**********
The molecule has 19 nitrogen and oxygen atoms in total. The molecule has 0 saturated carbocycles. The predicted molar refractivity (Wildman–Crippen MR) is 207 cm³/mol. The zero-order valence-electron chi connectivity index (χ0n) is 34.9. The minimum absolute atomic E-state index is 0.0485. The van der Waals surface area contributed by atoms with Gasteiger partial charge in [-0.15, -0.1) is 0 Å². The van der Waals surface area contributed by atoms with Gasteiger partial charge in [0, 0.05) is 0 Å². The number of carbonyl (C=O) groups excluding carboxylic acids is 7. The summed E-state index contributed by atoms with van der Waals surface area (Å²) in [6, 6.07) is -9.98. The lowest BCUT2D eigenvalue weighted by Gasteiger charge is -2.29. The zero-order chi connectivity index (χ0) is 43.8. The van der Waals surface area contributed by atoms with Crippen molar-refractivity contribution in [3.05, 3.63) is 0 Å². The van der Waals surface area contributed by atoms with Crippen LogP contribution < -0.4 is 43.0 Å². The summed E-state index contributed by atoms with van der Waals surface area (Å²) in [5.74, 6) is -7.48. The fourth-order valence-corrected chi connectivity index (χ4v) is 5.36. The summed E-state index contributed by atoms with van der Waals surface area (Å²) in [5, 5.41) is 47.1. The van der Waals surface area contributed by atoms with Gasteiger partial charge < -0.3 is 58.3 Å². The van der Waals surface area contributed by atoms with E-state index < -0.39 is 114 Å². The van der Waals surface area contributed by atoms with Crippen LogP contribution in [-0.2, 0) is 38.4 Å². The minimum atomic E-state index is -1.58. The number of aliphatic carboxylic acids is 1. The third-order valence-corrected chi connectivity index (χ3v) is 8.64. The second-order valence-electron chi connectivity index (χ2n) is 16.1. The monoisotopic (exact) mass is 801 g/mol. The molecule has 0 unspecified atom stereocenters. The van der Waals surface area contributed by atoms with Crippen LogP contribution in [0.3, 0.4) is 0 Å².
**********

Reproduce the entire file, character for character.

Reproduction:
The molecule has 19 nitrogen and oxygen atoms in total. The molecule has 0 saturated carbocycles. The predicted molar refractivity (Wildman–Crippen MR) is 207 cm³/mol. The zero-order valence-electron chi connectivity index (χ0n) is 34.9. The minimum absolute atomic E-state index is 0.0485. The van der Waals surface area contributed by atoms with Gasteiger partial charge in [-0.15, -0.1) is 0 Å². The van der Waals surface area contributed by atoms with Gasteiger partial charge in [0, 0.05) is 0 Å². The number of carbonyl (C=O) groups excluding carboxylic acids is 7. The summed E-state index contributed by atoms with van der Waals surface area (Å²) in [6, 6.07) is -9.98. The lowest BCUT2D eigenvalue weighted by Gasteiger charge is -2.29. The zero-order chi connectivity index (χ0) is 43.8. The van der Waals surface area contributed by atoms with Crippen molar-refractivity contribution in [3.05, 3.63) is 0 Å². The van der Waals surface area contributed by atoms with Crippen LogP contribution < -0.4 is 43.0 Å². The summed E-state index contributed by atoms with van der Waals surface area (Å²) in [5.74, 6) is -7.48. The fourth-order valence-corrected chi connectivity index (χ4v) is 5.36. The summed E-state index contributed by atoms with van der Waals surface area (Å²) in [5, 5.41) is 47.1. The van der Waals surface area contributed by atoms with Gasteiger partial charge < -0.3 is 58.3 Å². The van der Waals surface area contributed by atoms with E-state index < -0.39 is 114 Å². The van der Waals surface area contributed by atoms with Crippen LogP contribution in [-0.2, 0) is 38.4 Å². The minimum atomic E-state index is -1.58. The number of aliphatic carboxylic acids is 1. The third-order valence-corrected chi connectivity index (χ3v) is 8.64. The second-order valence-electron chi connectivity index (χ2n) is 16.1. The monoisotopic (exact) mass is 801 g/mol. The molecule has 0 unspecified atom stereocenters. The van der Waals surface area contributed by atoms with Crippen LogP contribution in [0.3, 0.4) is 0 Å².